Apart from castles, explore nearby old villages, like Kumrovec, where you'll find restored peasants' houses from the 19th century. These are great areas to browse local craft shops and enjoy some traditional country cuisine like grilled lamb, meat skewers, and veal stuffed with cheese and ham. Kumrovec is most well known for being the birthplace of Marshal Josip Broz Tito, the communist revolutionary who was President of Yugoslavia from 1953 to 1980.
Day 3: Zagreb to Rovinj, Stopping in Opatija
From Zagreb, you'll make the scenic drive west to Rovinj, stopping first for lunch in the coastal town of Opatija. A popular tourist destination since the 19th century, Opatija is known for its Mediterranean climate and historic Habsburg-era buildings, remnants of its touristic past. Stroll along the famous Lungomare, a promenade that follows the Adriatic coastline before finding a restaurant for a bite to eat and a drink with a view that overlooks the Kvarner Gulf.
After lunch, continue on to Rovinj where you'll settle into your accommodation before taking the rest of the afternoon and evening to explore this small jewel on the west coast of the Istrian Peninsula.
Though Rovinj remains an active fishing port today, it wasn't until 1763 that it became part of the mainland. As such, its restricted access resulted in the labyrinth of narrow, cobblestoned streets you see today. Explore Old Town and marvel at the centuries-old Venetian influenced architecture as you pass under archways, through alleyways, and up stone stairwells. Navigate your way to Balbi's Arch and the 12th-century Town Clock, noting Rovinj's skyline dominated by the baroque St. Euphemia Church.
Seek out your choice of interest from churches to galleries and pebbled beaches, capping off the day with a delicious dinner of fresh fish and local wine.
Driving time (Zagreb to Opatija): 2 hours
Driving time (Opatija to Rovinj): 1-2 hours
Day 4: Truffle Hunting, Fine-Dining, & Medieval Villages (Day Trip from Rovinj)
Enjoy a full day immersing yourself in the sights, flavors, and history of Istria.
Your first stop is Prodan Tartufi near the town of Buzet, to join the Podran family and their truffle-sniffing dogs on an hour-long search for the prized white truffle. Afterward, you'll spend a little time cooking up the delicacy for a light mid-morning meal, a precursor to lunch.
From here, get yourself to the nearby Toklarija restaurant for an unforgettable six-course tasting. Set in a rustic, fireplace-lit 17-seat room, the eccentric chef (and owner) prepares locally sourced ingredients in an array of mouthwatering dishes that will leave you speechless. (Reservations are a must as they don't take walk-ins.)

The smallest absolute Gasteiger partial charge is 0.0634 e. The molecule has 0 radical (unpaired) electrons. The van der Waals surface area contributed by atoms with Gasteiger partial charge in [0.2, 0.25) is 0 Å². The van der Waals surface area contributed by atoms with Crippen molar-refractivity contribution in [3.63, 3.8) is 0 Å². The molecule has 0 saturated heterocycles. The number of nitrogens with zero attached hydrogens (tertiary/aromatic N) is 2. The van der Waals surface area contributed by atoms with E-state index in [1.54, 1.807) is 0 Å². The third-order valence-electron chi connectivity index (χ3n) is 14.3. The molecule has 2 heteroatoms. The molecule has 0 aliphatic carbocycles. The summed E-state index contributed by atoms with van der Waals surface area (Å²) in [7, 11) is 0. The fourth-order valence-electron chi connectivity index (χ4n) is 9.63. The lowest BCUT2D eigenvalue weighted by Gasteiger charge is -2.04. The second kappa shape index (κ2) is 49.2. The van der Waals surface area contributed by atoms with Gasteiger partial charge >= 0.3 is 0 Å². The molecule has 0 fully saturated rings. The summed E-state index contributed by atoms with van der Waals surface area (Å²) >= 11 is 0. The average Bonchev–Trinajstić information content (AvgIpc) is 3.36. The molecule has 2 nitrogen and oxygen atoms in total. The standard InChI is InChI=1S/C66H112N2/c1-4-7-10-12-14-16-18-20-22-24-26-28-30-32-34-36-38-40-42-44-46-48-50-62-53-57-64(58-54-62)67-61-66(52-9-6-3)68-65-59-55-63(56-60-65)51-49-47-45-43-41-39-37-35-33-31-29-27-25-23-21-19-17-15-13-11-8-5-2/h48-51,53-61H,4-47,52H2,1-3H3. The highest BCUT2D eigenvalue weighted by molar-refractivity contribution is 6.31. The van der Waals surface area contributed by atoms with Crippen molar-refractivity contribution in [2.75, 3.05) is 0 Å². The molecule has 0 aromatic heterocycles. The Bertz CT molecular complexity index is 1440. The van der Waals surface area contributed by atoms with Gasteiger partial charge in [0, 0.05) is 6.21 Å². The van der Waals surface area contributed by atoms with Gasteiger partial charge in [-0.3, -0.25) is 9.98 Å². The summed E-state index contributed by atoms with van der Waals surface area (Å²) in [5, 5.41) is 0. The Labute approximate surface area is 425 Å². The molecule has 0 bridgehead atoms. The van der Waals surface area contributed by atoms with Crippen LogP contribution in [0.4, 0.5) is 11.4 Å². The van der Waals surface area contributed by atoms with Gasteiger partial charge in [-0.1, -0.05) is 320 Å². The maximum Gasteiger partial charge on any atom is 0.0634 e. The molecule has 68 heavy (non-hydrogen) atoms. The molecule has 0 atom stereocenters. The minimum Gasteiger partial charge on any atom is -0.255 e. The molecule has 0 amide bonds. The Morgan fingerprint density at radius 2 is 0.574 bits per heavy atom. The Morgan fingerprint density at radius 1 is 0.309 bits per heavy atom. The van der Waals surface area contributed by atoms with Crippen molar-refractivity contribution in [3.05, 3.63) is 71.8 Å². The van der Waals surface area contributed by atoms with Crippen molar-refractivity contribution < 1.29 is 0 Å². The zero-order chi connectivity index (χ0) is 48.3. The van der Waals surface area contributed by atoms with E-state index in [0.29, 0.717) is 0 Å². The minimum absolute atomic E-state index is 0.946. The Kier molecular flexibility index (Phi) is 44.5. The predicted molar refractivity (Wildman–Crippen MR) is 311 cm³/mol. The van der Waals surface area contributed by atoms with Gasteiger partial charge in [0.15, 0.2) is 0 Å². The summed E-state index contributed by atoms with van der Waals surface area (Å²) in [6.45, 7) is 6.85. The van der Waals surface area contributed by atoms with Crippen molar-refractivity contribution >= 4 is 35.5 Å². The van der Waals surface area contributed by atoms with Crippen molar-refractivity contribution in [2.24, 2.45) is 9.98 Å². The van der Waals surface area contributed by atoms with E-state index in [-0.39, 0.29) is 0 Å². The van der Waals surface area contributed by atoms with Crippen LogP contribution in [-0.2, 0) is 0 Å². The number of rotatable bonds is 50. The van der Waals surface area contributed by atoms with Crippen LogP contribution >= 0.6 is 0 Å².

Come late afternoon, walk off your meal with a stroll in Grožnjan, a medieval hilltop town surrounded by terraced olive groves and vineyards. Once an important stronghold for the Venetians, the town's importance went into decline with the collapse of their empire (in the 18th-century). It wasn't until the sixties that Grožnjan became what it is today: the town of artists. Lose yourself in the maze of narrow and cobblestoned lanes, stopping to pop into one of the numerous art studios and galleries.
A short distance across the lush Mirna River Valley sits Motovun, an ancient sleepy town located atop a 909-foot (277 m) hill. Its present appearance, with the city walls surrounding the town center, dates back to the Middle Ages. Walk its medieval walls and pick up local products like olive oil and herb-infused brandy called travarica before finding your way to the seaside town of Novigrad to enjoy one of Istria's top-rated dining experiences at Damir i Ornella. The dishes use simple ingredients, think olive oil, lemon juice, salt, and pepper, but the atmosphere, the hosts, and the straight-from-the-sea daily catch combine to leave you well and satisfied.
Driving time (Rovinj to Buzet): 1 hour
Driving time (Buzet to Grožnjan): 40 minutes
Driving time (Motovun to Novigrad): 30 minutes
Driving time (Novigrad to Rovinj): 1 hour
Day 5: Rovinj E-Bike Tour
One of the best ways to see Rovinj and its surroundings is to cover some ground on a fun half-day electric bike tour.